Water from soil reaches xylem vessels of the root, because of osmotic pressure gradient and from there it rises up due to pressure. The pressure which causes water to rise up in xylem is called root pressure. It is a vital pressure which pushes water upwards. This is possible when cortical cells alternately pulsate. This root pressure can be understood through a simple experiment.

Experiment: Take a well-watered potted plant and cut the main stem to 7cm above the soil surface and join the cut end of the stem with a glass tube, with the help of a rubber tube joint. Fill some water in a glass tube up to the fixed mark.

Make the rubber joint airtight, by applying molten wax, grease or vaseline. Keep the apparatus for an hour or so. It will be observed that water in glass tube is rising. The rise in a glass tube is due to root pressure, which pushes up the water from root to stem. The magnitude of root pressure is not much.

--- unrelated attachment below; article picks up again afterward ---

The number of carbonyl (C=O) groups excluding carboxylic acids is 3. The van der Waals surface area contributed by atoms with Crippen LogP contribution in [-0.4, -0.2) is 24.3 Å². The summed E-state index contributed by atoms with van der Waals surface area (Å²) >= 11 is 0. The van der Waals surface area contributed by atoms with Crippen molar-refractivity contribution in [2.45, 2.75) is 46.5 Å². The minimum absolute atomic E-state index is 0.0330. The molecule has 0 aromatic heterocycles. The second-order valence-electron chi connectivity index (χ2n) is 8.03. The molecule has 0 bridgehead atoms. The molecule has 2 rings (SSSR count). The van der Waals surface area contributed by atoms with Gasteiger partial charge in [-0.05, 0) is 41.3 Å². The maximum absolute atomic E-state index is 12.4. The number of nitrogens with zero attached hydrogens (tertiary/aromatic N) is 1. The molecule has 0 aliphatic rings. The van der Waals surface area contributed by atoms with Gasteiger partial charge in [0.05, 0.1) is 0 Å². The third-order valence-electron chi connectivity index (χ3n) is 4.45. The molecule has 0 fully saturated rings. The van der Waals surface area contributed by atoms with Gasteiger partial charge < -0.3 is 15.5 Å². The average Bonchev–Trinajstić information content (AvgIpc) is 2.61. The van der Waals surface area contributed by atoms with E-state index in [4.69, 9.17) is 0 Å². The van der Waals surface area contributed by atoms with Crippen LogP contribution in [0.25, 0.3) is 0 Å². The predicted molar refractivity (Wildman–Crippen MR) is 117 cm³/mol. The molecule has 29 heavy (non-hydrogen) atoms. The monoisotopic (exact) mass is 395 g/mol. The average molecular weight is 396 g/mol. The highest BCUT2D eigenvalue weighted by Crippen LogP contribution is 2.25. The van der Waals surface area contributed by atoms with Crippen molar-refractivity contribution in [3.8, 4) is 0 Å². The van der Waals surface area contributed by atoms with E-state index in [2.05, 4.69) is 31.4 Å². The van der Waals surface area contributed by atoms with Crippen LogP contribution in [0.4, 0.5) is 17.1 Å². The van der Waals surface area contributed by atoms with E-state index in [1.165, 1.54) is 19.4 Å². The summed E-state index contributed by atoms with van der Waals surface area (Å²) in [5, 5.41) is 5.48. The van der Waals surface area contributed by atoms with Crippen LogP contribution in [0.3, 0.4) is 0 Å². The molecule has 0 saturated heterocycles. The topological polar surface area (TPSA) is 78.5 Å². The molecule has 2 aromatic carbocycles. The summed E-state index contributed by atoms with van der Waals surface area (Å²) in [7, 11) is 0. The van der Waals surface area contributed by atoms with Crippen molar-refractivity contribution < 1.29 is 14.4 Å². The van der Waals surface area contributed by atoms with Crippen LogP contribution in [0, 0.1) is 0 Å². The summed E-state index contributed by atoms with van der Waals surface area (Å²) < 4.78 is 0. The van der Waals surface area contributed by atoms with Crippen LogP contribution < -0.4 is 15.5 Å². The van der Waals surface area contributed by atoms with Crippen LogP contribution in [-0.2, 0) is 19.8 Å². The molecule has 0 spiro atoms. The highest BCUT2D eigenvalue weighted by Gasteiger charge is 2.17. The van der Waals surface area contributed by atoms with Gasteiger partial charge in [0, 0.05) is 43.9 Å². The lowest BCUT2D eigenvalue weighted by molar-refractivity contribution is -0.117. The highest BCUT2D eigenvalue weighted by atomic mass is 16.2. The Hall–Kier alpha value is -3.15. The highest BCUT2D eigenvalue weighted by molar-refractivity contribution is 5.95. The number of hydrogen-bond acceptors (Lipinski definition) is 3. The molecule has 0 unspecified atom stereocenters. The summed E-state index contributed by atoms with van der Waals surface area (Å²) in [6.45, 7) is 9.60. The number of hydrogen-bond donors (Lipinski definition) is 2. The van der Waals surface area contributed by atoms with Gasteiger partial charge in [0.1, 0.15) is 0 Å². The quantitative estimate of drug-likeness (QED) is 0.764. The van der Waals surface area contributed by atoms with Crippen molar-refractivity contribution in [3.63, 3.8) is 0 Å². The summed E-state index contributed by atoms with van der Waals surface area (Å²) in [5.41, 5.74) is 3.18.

Question 40.
Describe respiration in human beings with a labelled diagram?
The respiratory organs of a man is a lung. Some accessory respiratory organs are
1. Nose
2. Pharynx
3. Trachea.

1. Nose: It’s outermost opening, having a pair of external nares (nostrils) followed by a ridge, the nose. Air enters through nostrils. The nostrils contain hair which helps in filtering out the dirt of air. Other foreign particles i.e. germs may lodge on the moist mucous membrane of the nasal passage. The nasal passage leads internally through the internal nares into the pharynx.